The end result is a conversation that touches on the personal, the poetic and even the philosophical, without being arid or portentous. Instead, it’s gently revelatory: “Writing is how I translate experience and make sense of the world,” Greenlaw concludes. It’s a smartly understated and compelling piece of arts radio. Reliable, flexible and informed, Rocks knows how to get a result.
Radio Moment of the Week: Shay Byrne’s name shame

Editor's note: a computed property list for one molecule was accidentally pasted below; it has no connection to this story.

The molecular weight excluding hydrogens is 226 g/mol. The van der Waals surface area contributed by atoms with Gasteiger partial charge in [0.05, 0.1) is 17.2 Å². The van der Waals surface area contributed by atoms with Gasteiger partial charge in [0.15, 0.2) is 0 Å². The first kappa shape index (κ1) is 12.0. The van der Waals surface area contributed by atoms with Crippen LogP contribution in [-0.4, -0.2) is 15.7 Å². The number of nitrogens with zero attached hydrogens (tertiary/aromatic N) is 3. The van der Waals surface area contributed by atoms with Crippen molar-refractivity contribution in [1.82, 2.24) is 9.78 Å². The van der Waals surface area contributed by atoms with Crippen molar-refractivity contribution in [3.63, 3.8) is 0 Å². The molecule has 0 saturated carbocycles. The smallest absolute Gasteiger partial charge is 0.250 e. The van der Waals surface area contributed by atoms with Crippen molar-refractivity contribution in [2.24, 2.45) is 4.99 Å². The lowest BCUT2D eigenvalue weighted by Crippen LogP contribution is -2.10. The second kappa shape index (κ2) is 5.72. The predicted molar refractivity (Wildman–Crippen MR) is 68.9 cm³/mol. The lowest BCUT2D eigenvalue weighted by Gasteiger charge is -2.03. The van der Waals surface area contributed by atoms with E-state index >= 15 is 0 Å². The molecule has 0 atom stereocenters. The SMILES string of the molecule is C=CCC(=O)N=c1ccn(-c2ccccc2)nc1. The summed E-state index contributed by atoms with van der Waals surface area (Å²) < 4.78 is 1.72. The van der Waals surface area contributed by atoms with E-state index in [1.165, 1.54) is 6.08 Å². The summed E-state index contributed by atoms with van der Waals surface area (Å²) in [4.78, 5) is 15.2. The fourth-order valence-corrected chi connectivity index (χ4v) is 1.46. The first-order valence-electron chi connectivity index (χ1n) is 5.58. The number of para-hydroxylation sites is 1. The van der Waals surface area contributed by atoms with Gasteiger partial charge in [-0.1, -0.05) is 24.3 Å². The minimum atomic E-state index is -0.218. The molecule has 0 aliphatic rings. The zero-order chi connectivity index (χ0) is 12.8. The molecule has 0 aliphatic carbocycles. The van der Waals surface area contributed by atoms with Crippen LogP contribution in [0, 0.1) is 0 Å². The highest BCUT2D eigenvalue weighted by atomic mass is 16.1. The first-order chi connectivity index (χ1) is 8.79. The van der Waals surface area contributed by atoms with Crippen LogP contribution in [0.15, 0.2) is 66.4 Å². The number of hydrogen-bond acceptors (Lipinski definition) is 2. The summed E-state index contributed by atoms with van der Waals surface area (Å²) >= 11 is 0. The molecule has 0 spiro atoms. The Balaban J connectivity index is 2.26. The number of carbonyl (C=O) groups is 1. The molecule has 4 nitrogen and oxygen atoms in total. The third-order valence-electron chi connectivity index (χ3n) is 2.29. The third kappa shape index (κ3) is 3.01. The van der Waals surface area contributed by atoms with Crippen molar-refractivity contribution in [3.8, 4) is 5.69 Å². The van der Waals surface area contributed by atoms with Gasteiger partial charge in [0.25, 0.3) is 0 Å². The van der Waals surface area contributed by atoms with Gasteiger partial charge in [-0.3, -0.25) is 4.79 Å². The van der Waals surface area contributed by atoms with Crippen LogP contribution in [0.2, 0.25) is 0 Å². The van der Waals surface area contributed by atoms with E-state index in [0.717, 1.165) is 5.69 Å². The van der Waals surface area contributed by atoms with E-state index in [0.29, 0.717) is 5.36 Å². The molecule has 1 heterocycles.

As early morning host of Rising Time (RTÉ Radio 1), Shay Byrne is permitted the odd mistake. Still, his introduction of reporter Petula Martyn for the business news slot is a doozy. "Petula Clark, how are you?" Byrne says, oblivious that he's confused his colleague with the singer until Martyn corrects him: "I thought you were being funny." She reassures Byrne that he's in good company: apparently newsreader Bryan Dobson has made the same error. Even so, as Martyn finishes up, Byrne redeems himself by playing Downtown, the 1964 hit by Petula Clark. "Apologies for getting it wrong, it will never happen again," says the embarrassed Byrne. Bet Dobson didn't say sorry like that.